Nvidia GeForce RTX 2080 and RTX 2080 Ti review: Changing the game

These graphics cards are built for the future. What does that mean today?

1 2 3 4 5 6 7 8 9 10 Page 9
Page 9 of 10

Turing tomorrow: Ray tracing and DLSS performance

Now for the tricky part. The very reason the GeForce RTX 2080 and RTX 2080 Ti exist is for a new wave of games—ones powered by ray tracing and augmented by machine learning. A huge amount of the Turing GPU’s die is dedicated to the tensor and RT cores required for those newfangled technologies. But even though Nvidia has more than 25 games lined up to support ray tracing or Deep Learning Super Sampling, few to none of those will be available when the RTX 20-series cards launch.

The first ray traced games won’t be available until about a month later, when the Windows 10 October 2018 updates rolls out with support enabled for Microsoft’s DirectX Raytracing API (which underpins Nvidia’s RTX ray tracing endeavors). Deep Learning Super Sampling leverages the Turing GPU’s tensor cores and doesn’t need the DirectX Raytracing API, but there’s still no word on when games will roll out with DLSS support. Nvidia didn’t respond when we asked. Fortunately, it sent over some technological demos to let us see the new technologies in action firsthand, though we couldn’t take video of the experiences.

First up: The hilarious Star Wars reflections real-time ray tracing demo by Unreal, which debuted at the RTX 20-series reveal. Yes, we ran this demo directly on our own machine. Here’s the trailer:

It proved just as impressive in reality at 1440p and 4K resolution, though not quite as seamless. The demo was created to run at a cinematic 24 frames. You could unlock the frame rate, but it hovered around there on both the GeForce RTX 2080 and RTX 2080 Ti. What did change was the visual quality.

While the video above looks smooth and sharp, running it on my local rig with the RTX cards exhibited some “graininess,” the visual noise associated with real-time ray traced graphics. This Quake 2 video shows an extreme version of the effect. It’s nowhere near as intense in the Star Wars demo—not even close—but it is there. The graininess almost looks like a film grain effect, but it’s more pronounced on the GeForce RTX 2080, which has 56.5 percent fewer RT and tensor cores than the RTX 2080 Ti. (Turing uses RT cores to calculate ray tracing paths, then uses the machine learning-focused tensor cores to de-noise the resulting visuals.)

The noisiness is most noticeable in the white Stormtrooper armor. It makes the edges of that armor appear jagged—like it hasn’t had proper anti-aliasing applied—when it’s on the edge of that armor, against a dark background. The jagged edge effect mostly went away on the GeForce RTX 2080 Ti, and the demo looks beautiful overall despite these criticisms.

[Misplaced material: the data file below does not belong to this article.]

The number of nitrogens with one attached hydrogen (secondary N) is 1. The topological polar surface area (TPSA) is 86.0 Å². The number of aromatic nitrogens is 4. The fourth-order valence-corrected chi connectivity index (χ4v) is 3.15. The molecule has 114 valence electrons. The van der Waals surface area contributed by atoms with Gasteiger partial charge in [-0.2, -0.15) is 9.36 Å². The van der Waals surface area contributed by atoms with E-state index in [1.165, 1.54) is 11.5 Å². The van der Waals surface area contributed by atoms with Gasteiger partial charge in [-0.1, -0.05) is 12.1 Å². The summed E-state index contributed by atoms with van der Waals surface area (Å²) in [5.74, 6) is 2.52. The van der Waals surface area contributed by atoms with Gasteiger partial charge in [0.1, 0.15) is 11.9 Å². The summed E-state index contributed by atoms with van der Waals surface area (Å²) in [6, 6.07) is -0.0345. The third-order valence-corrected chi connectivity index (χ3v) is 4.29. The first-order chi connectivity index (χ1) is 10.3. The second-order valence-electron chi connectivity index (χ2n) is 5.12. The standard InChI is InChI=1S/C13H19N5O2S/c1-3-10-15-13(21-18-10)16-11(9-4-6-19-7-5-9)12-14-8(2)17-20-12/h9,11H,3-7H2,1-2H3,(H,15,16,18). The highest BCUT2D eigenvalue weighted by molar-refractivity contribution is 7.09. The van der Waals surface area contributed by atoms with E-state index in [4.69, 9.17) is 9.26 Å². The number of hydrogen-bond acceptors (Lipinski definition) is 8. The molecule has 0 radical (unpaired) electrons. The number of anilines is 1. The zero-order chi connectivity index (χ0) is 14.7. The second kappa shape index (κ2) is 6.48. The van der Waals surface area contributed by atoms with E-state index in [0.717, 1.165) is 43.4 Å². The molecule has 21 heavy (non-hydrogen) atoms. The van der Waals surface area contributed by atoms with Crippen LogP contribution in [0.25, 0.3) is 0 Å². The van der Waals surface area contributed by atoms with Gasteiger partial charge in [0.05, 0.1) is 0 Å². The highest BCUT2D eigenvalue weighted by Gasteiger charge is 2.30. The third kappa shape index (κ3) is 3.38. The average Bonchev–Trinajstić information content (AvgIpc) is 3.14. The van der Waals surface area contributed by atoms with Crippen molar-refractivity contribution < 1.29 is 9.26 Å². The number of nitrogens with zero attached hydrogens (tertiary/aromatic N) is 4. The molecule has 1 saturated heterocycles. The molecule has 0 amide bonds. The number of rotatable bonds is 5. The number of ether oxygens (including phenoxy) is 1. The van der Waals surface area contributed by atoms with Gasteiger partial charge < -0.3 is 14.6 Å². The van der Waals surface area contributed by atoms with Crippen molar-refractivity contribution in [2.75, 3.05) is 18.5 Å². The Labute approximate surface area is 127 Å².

You know what doesn’t look good, though? Running the Star Wars demo on the GTX 1080 Ti, which lacks the dedicated ray tracing hardware of the RTX 20-series. It does still run—the DirectX Raytracing API has a fallback path for all DirectX 12-capable GPUs—but horribly. Horribly. It hit between 7 to 13 frames per second, depending on the scene, with extreme graininess and jagged edges. Watching it legit made me nauseous. If you want to run ray traced games right now, you need a GeForce RTX 2080 or 2080 Ti.

lkdfghpzhx 5 Nvidia

The Infiltrator demo.

Nvidia also sent over a pair of demos showing off the potential of its Deep Learning Super Sampling technology. We covered the technology in our Turing GPU deep-dive, but to keep it short, DLSS uses tensor cores infused with knowledge from Nvidia’s Saturn V supercomputer to apply an antialiasing effect similar to (or better than, with DLSS 2x) temporal anti-aliasing, but at a significantly lower performance hit.

How much lower? Nvidia sent along DLSS-equipped 4K versions of Unreal’s Infiltrator demo and the Final Fantasy XV benchmark (which will be made available to the public on September 20). You can run them with either TAA or DLSS active, although DLSS works only with RTX graphics cards imbued with tensor cores. Cue the FRAPS benchmarking tool!

taa vs dlss Brad Chacos/IDG

Whoa. That’s a massive 39 percent performance uptick across the board with no loss in visual quality, and much better experience overall. The Infiltrator demo chugs and stutters with TAA enabled when the hero’s under fire by a chaingun toward the end, for example, and again when he loads the rocket launcher attachment onto his gun. With DLSS enabled, those scenes become perfectly smooth. That universal 39 percent performance uptick is even more impressive when you consider that the RTX 2080 crams in only about half as many tensor cores as the RTX 2080 Ti.

It’s seriously impressive stuff, and I’m very excited to see if this sort of performance improvement proves sustainable outside of canned demos. DLSS is coming to a slew of games, including heavy hitters like Ark: Survival Evolved, PlayerUnknown’s Battlegrounds, Hitman 2, Shadow of the Tomb Raider, and Hellblade: Senua’s Sacrifice. The only question is when.

Next page: Should you buy GeForce RTX?

At a Glance
1 2 3 4 5 6 7 8 9 10 Page 9
Page 9 of 10
  
Shop Tech Products at Amazon